LONDON (AP) – The US government has pledged that WikiLeaks founder Julian Assange will not face harsh prison conditions if extradited in the face of American justice. That’s not enough to address concerns about his fragile mental health and high risk of suicide, the lawyer who defended him said Thursday. …
Assange’s lawyer Edward Fitzgerald said during a two-day hearing in the UK High Court that the Australian was too mentally ill to be extradited to the United States and face trial on espionage charges.
Washington is trying to overturn an earlier decision by a British lower court that rejected a US request to extradite Assange in connection with WikiLeaks’ publication of classified US military documents a decade ago. District Judge Vanessa Baraitzer ruled that Assange would likely commit suicide if held in the harsh conditions of a US prison.
A US government lawyer said on Wednesday that US authorities had promised Assange would not be held pending trial in the Supermax maximum security prison or subjected to strict isolation conditions. He also said that if convicted, Assange would be allowed to serve his sentence in Australia, his home country.
But Fitzgerald argued that all US assurances were “covert, vague, or simply ineffective.” They do not eliminate the risk that Assange will end up in extreme isolation in the United States in the long term, he said, and the risk of Assange committing suicide remains significant if extradited.
“It is perfectly reasonable to consider extradition of a mentally ill person repressive, because his extradition could lead to his death,” he said. He added that judges should use their powers to “protect people from extradition to a foreign country where we have no control over what to do with them.”
Fitzgerald also said in a written statement that assurances that Assange could be transferred to an Australian prison if found guilty were “pointless.” He argued that Australia did not agree and the process could take a decade or more.
Assange’s defense team also referred to recent allegations that the CIA and the US government were considering plans to “seriously harm him,” including alleged discussions to “kidnap or poison” Assange, while he was at the Ecuadorian embassy in London. His lawyers have called on the court to consider whether the US authorities will stick to their assurances in light of the claims.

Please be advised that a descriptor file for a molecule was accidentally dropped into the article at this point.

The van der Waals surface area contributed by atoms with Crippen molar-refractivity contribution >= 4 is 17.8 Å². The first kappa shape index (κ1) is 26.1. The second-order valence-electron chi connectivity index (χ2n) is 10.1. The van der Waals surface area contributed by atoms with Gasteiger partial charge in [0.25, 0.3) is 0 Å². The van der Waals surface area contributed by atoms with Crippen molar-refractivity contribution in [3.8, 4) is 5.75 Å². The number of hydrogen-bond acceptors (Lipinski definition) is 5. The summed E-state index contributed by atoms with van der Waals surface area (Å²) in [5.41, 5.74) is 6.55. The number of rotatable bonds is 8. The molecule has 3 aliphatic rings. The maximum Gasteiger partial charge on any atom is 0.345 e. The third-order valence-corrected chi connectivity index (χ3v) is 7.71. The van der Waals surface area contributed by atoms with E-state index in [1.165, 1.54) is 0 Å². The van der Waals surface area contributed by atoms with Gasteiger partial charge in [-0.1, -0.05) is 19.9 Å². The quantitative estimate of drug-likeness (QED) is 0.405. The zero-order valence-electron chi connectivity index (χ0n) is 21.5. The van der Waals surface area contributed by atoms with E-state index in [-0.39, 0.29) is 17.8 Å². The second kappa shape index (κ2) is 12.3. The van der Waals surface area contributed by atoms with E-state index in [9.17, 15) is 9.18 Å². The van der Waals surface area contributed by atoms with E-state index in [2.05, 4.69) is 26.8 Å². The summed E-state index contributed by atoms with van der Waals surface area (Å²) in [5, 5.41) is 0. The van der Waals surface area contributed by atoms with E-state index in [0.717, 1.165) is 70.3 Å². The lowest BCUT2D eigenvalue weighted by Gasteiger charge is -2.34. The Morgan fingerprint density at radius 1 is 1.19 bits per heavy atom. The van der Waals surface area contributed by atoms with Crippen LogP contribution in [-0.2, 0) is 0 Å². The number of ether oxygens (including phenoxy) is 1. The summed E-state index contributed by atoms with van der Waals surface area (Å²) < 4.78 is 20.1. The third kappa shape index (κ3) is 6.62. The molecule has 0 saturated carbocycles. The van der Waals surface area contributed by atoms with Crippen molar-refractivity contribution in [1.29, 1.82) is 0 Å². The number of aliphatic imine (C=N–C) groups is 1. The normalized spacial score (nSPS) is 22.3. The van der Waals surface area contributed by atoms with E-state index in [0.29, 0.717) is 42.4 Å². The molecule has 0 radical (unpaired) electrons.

Assange has been charged with 17 espionage charges and one computer abuse charge in connection with WikiLeaks’s publication of thousands of leaked military and diplomatic documents. The maximum prison sentence is 175 years, although a US government lawyer said on Wednesday that the sentence could be much shorter.
Assange, 50, is currently held in London’s Belmarsh maximum security prison. He did not attend Thursday’s hearings, although he occasionally appeared by video link on Wednesday.
A two-day hearing before two judges, including England’s most senior judge Lord Chief Justice Ian Burnett, concluded Thursday, but a decision is not expected within weeks. The losing side could go to the UK Supreme Court.
The hearing was the latest in Assange’s long-standing battle against extradition to the United States. US prosecutors say Assange illegally helped US intelligence analyst Chelsea Manning steal secret diplomatic cables and war files that WikiLeaks later released.
Assange’s lawyers say he acted as a journalist and is entitled to First Amendment freedom of speech defense for publishing documents exposing US military action in Iraq and Afghanistan. His supporters also argue that the charges are politically motivated.
About 80 supporters staged a loud rally outside the London courtyard, playing music and chanting “Free Julian Assange!”
Assange’s fiancé, Stella Maurice, told supporters that the case was “political persecution” by the United States.
“If the US wants to treat Julian fairly, they must stop this case,” Maurice said to applause from supporters.
Jeremy Corbin, a former leader of the British opposition Labor Party, told the court that Assange told the truth about Afghanistan and Iraq and that he should not be sent by plane to the United States “under any circumstances.”
“He has not committed any crimes and is in a maximum security prison … if he moves to the United States, he may well commit suicide due to his mental health,” Corbin told reporters. “In another country, he would be hailed as an informant who told the truth about the dangers we all face, about the dangers the whole world faces.”
Assange has been held in a maximum security prison since he was arrested in April 2019 for missing bail during a separate legal battle. Prior to that, he spent seven years at the Ecuadorian Embassy in London, where in 2012 he applied for asylum to avoid extradition to Sweden on charges of rape and sexual assault.
Sweden dropped its sexual assault investigation in November 2019 because so much time had passed. A judge who blocked extradition in January ruled that he must remain in custody during any U.S. appeal.